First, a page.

, the third studio album from Syracuse-based Ra Ra Riot, is a lighthearted collection of manic synth pop songs centered around the vague idea of modern love. With most tracks clocking in at three minutes or less in a genre with which we're well-acquainted, it's clearly not an album of epic proportions or groundbreaking concepts, but the disco falsetto of Wes Miles paired with the poptastic strings of Rebecca Zeller gives us a few dance gems.
"Dance With Me" is a strong opener for their new sound, mixing some wiggly bass, light harmonies, and thumping drums. Their signature strings carry along the sugar-coated pop with the lyrics, "Come and dance with me, bittersweet fool/I wanna be your toy." It's a bubbly party jam along the lines of Cut Copy or MGMT, with front-and-center vocals and a chorus that seriously grows on you. The frenetic "Binary Mind" recalls Of Montreal's "Heimdalsgate Like A Promethean Curse," exploring the confusing biology of one's own mind and the loneliness it can bring. "This body that I own/I can't tell you what it's for," communicates Miles' alienation, and perhaps the two-note melody of the verse is indicative of a "binary mind." Like "Beta Love," it's a nod to the kind of geeky love where sonnets and hand-holding don't come naturally, and the hectic guitars, synthesized handclaps, and just a sprinkling of strings transform the anxiety into a danceable track.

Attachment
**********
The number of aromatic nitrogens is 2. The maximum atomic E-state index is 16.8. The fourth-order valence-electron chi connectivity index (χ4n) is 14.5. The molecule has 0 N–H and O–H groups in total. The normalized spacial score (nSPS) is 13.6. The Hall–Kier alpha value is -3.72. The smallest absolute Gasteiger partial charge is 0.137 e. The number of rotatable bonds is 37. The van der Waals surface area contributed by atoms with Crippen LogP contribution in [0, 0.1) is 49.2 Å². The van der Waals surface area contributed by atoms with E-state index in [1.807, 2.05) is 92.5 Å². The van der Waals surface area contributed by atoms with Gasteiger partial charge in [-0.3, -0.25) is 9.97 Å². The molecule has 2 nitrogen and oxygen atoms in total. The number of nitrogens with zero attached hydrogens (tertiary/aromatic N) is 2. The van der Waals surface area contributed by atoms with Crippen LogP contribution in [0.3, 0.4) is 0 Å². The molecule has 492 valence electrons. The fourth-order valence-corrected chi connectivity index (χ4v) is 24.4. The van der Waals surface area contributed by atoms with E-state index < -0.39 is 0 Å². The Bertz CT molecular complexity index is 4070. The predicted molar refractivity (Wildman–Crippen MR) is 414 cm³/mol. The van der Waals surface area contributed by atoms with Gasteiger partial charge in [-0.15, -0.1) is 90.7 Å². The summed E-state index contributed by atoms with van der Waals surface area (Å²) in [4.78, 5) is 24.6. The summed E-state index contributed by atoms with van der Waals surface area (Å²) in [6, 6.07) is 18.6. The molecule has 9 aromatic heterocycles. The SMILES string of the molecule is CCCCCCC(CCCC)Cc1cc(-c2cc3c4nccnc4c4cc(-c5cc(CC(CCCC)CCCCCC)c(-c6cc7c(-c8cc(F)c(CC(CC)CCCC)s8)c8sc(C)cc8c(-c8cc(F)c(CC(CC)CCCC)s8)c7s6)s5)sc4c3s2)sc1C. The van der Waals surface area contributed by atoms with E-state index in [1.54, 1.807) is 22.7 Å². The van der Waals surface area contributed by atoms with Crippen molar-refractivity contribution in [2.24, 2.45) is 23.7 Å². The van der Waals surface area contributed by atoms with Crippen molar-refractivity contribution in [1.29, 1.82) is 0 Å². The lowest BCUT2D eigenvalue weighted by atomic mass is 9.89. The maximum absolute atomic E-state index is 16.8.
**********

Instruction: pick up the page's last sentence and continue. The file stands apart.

"Beta Love" is probably the catchiest song on the eponymous album. "I might be a prototype/But we're both real inside," sings Miles with the liberal help of autotune and echoey synth. The rhythm goes from thumping to swinging for the chorus, and saccharine strings join in after the first verse, giving it a sparkling texture and Mika-like polish. "In this city of robot hearts/Ours were made to be" is a glimpse of this album's strangely anachronistic zeitgeist of kids meeting at the Mac store and alienated by their plug-in existence, which surprisingly remains comforting to hear.
The standout sonic treats on the second half of the record are "When I Dream" and "I Shut Off." On "When I Dream," Miles' voice finally soars to its full potential and recalls the subtler sound of Orchard
as he sings "And when I dream/It's not of you." The song is mournful and plaintive, and the band seems to reach the tension and tenderness they might have been aiming for on "Is It Too Much." The album closer, "I Shut Off," sounds more balanced and full than their other attempts at pure dance music as they sing, "Who wants a human love? A death trap? A suicide drug? I do." Lush strings, a drumrolling beat, and joyous harmonies bring the album to a satisfying close that makes us wish the slightly forgettable in-between songs were as well-thought-out as "I Shut Off."
Ra Ra Riot has said that with Beta Love
, they wanted to depart from the "orchestral pop" genre that first rocketed them to success, and the loss of cellist Alexandra Lawn made this reinvention practically necessary. The strong points on this album are the subtlest, and we're looking forward to the development of Ra Ra Riot's synth-pop experimentation.
Check out this intimate live performance of "I Shut Off":
is out now on Barsuk